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What really happened at the billionaires' private confab

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Yes, it's true. A dozen of the richest people in the world met for an unprecedented private gathering at the invitation of Bill Gates and Warren Buffett to talk about giving away money.

The May 5 meeting at Rockefeller University included Gates, Buffett, New York Mayor Michael Bloomberg, George Soros, Eli Broad, Oprah Winfrey, David Rockefeller Sr. and Ted Turner, among others. The meeting came to light only this week when it was reported by the Web site IrishCentral.

Bill Gates and Warren Buffett led a private philanthropy discussion in a year of diminished portfolios even among top givers.

"It really was a group of friends and colleagues who share a commitment to philanthropy discussing ideas in a round table," said former Gates Foundation Chief Executive Patty Stonesifer, who attended the gathering.

In a phone interview today, Stonesifer sought to dispel notions and reports on the Web that the meeting was somehow veiled in secrecy.

"It wasn't secret," she said. "It was meant to be a gathering among friends and colleagues. It was something folks have been discussing for a long time. Bill and Warren hoped to do this occasionally. They sent out an invite and people came."

"This was about philanthropy and this group sharing their passions their interests," said Stonesifer, who is chairwoman of the Smithsonian Institution. "They each learned from each other about what could really make a difference."

But the Manhattan philanthropy salon raised interest for its uniqueness, and the fact that so many on the Forbes world's wealthiest list were able to meet almost completely under the radar. Other reports about the meeting came out here and here.

"As far as anything we've ever seen before, this group of philanthropists that are so high powered in the same room... I think it's unprecedented," said Chronicle of Philanthropy editor Stacy Palmer, who has been covering philanthropy for 20 years.

The members of the meeting have donated more than $72 billion to charity since 1996, according to The Chronicle.

"Given how serious these economic times are, I don't think it's surprising these philanthropists came together," Palmer said. "They don't typically get together and ask each other for advice."

There was no agenda, and the topics were as diverse as the group, Stonesifer said: "everything from U.S. education to efforts of the U.N. to emergency response in [Hurricane] Katrina and many international issues."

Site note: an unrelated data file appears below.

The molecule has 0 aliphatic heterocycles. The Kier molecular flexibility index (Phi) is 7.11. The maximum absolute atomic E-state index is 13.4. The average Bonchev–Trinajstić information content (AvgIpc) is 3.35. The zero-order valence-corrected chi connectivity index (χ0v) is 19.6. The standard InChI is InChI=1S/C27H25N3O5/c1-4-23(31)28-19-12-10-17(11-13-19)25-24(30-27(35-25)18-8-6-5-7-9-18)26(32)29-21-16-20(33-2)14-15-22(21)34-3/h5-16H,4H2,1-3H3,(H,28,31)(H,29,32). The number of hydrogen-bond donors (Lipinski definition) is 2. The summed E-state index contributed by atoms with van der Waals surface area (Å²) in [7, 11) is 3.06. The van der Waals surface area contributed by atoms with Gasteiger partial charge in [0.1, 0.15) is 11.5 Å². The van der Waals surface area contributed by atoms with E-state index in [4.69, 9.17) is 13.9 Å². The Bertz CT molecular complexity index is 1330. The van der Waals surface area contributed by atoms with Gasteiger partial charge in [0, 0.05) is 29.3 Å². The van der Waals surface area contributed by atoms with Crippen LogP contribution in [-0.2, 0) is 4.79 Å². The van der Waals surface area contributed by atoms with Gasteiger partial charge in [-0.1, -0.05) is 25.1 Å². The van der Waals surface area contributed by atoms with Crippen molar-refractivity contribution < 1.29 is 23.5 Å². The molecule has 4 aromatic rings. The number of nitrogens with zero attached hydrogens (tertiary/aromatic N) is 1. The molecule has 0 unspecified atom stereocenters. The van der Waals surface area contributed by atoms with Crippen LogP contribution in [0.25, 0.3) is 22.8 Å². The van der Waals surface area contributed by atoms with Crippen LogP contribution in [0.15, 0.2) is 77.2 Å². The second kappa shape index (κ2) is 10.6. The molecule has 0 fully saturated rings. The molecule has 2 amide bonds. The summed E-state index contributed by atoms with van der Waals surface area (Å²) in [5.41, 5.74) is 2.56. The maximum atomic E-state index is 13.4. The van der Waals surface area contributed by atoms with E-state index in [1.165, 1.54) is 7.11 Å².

The three hosts [Gates, Buffett and David Rockefeller] "wanted to have a private gathering to discuss with others what motivated their giving, the areas of focus, lessons learned and thoughts on how they might increase giving going forward," Stonesifer said.

The elite group met from 3 p.m. through dinner in the President's House on the university campus. There were no 15-minute speeches, and very little of the conversation focused on the economy, Stonesifer said.

The meeting also didn't produce a clear result. "There was lots of shared information that may lead to more things," she said. "There was no action plan associated with it."

One theme critics of the Gates Foundation have seized upon is a lack of transparency, which a wealthy private confab may not help.

"Now they're in a tricky public perception problem," said Palmer. "This is not just for Gates but Soros or any philanthropists that have as much money to spend as small governments."

"It just gives the impression they were trying to coordinate in some way, which makes some people uncomfortable," she said.

"This is a group of people that are in the spotlight," Stonesifer responded. "They use that spotlight for good to draw attention to these issues. The only reason it wasn't more public was that it was a private and informal gathering to discuss these issues."

And there may be more such forums in the future. "I'm sure these folks will convene in one form or another," Stonesifer said. "This area of giving requires people to collaborate and learn lessons from each other."

Entry #826

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